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Brush painting Vallejo

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  • Member since
    September 2006
  • From: Bethlehem PA
Posted by the Baron on Thursday, January 27, 2022 10:07 AM

I'll second Ed about the difference between the two lines of paint, Model Color and Model Air.  Air is formulated for airbrushing, and Color is formulated for brushing by hand, though it can be airbrushed, too.

I will add that I don't know anyone who brushes Model Color straight from the bottle, and that group is made up of a lot of my fellow figure painters.  We tend to use it with a wet palette.

That's not to say that it cannot be brushed straight from the bottle, but it's a little thick that way.  Thinning it gives you nice, even coats, and thinning the paint is really the first step in using layers to build up colors.

As others have mentioned, you can add retarders, but in my own experience, I haven't found that Model Color dries before it levels.  I don't use any retarders, or any other additives.  I just use a wet palette and let the paint thin on the palette.

The bigger the government, the smaller the citizen.

 

 

  • Member since
    August 2005
  • From: Mansfield, TX
Posted by EdGrune on Thursday, January 27, 2022 7:55 AM

Monogram Madness

Hey Guys,

 

Ive got a question in reguards to brush painting vallejo.  Everyone talks about how good it is but i find it tends to dry so fast that it doesnt self level.  What am i doing wrong?  I cant imagine its a thinning issue as i find model air doesnt cover well enough for brush painting.  Im sure this is something obvous but I could use some help here.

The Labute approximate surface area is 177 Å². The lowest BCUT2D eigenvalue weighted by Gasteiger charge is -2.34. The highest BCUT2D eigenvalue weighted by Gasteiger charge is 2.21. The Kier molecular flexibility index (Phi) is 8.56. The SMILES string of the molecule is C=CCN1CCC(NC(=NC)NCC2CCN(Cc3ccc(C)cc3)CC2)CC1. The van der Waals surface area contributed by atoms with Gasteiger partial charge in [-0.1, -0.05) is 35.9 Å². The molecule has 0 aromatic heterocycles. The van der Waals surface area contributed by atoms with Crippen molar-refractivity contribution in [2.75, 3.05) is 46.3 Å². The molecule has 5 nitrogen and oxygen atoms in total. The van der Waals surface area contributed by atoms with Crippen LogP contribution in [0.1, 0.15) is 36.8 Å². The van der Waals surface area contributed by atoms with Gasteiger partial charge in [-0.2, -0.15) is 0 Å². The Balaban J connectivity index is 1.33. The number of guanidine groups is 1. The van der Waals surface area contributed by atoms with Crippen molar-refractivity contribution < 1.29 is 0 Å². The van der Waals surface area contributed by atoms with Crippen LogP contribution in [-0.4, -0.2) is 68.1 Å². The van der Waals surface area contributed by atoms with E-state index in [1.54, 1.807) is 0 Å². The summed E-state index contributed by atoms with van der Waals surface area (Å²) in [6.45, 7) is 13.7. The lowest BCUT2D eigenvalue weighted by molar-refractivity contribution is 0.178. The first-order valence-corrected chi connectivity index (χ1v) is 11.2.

Oddly i spray both model air and model color though the airbrush and love them.  

 

Model Air/Game Air is optimized for use in an airbrush.   It needs little, if any, thinning to spray.  It does not hand brush well out of the bottle

Model Color/Game Color is optimized for hand brushing.   It may need a bit of thinning medium to paint & blend smoothly.  It will airbrush with proper thinning.   I go about 3:1 paint to flow improver.   Same for Reaper and Scale75 acrylic paints

 

  • Member since
    November 2018
Posted by oldermodelguy on Thursday, January 27, 2022 6:42 AM

Ya, thinned a little. I just use a little Liquitex retarder personally which is a very liquid substance. The same as do for Tamiya acrylics. I believe the Vallejo retarder is thicker, so folks may use the flow aid.

I like both Model Air and Model Color for spraying but I just use the MC for brushing, that and craft paints and limited Tamiya for brushing. I'll let the dedicated Vallejo products users suggest the Vallejo products to use for MC brushing. But I've found you just need to cut the MC a little and I use that Liquitex retarder because I stock it and it works in all acrylics thus far..It really slows down that initial dry, same for tip dry with airbrushing Vallejo, I get non. I use my own thinner blend in them that includes the Liquitex retarder. What I use works really well but it wouldn't pass the scrutiny of Vallejo police lol !!

 

  • Member since
    December 2021
  • From: Northern Michigan
Brush painting Vallejo
Posted by Monogram Madness on Thursday, January 27, 2022 12:52 AM

Hey Guys,

 

Ive got a question in reguards to brush painting vallejo.  Everyone talks about how good it is but i find it tends to dry so fast that it doesnt self level.  What am i doing wrong?  I cant imagine its a thinning issue as i find model air doesnt cover well enough for brush painting.  Im sure this is something obvous but I could use some help here. 

 

Oddly i spray both model air and model color though the airbrush and love them.  

Perfection is having fun and relaxing...not building the perfect model.  

 

On the bench:  Revell 1:48 Spitfire MKII and Monogram 1:48 P-40B

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